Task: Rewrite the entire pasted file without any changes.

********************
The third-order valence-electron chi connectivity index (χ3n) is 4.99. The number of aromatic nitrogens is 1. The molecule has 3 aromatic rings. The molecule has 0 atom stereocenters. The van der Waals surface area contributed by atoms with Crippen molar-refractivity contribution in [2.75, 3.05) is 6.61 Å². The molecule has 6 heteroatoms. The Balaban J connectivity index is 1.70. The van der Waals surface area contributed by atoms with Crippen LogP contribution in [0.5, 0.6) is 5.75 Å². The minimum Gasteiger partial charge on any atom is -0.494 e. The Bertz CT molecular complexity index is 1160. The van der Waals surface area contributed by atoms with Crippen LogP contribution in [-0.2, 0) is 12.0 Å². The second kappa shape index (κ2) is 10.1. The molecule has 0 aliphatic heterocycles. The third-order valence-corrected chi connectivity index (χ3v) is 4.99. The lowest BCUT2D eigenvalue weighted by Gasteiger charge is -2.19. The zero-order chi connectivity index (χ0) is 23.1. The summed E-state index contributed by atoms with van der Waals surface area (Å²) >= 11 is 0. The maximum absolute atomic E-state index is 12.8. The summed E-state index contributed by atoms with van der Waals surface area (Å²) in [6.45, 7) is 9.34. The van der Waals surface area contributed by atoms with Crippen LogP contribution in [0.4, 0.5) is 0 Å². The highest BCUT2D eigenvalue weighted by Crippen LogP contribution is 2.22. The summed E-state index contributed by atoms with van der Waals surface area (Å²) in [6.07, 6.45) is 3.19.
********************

The third-order valence-electron chi connectivity index (χ3n) is 4.99. The number of aromatic nitrogens is 1. The molecule has 3 aromatic rings. The molecule has 0 atom stereocenters. The van der Waals surface area contributed by atoms with Crippen molar-refractivity contribution in [2.75, 3.05) is 6.61 Å². The molecule has 6 heteroatoms. The Balaban J connectivity index is 1.70. The van der Waals surface area contributed by atoms with Crippen LogP contribution in [0.5, 0.6) is 5.75 Å². The minimum Gasteiger partial charge on any atom is -0.494 e. The Bertz CT molecular complexity index is 1160. The van der Waals surface area contributed by atoms with Crippen LogP contribution in [-0.2, 0) is 12.0 Å². The second kappa shape index (κ2) is 10.1. The molecule has 0 aliphatic heterocycles. The third-order valence-corrected chi connectivity index (χ3v) is 4.99. The lowest BCUT2D eigenvalue weighted by Gasteiger charge is -2.19. The zero-order chi connectivity index (χ0) is 23.1. The summed E-state index contributed by atoms with van der Waals surface area (Å²) >= 11 is 0. The maximum absolute atomic E-state index is 12.8. The summed E-state index contributed by atoms with van der Waals surface area (Å²) in [6.45, 7) is 9.34. The van der Waals surface area contributed by atoms with Crippen LogP contribution in [0.4, 0.5) is 0 Å². The highest BCUT2D eigenvalue weighted by Crippen LogP contribution is 2.22. The summed E-state index contributed by atoms with van der Waals surface area (Å²) in [6.07, 6.45) is 3.19.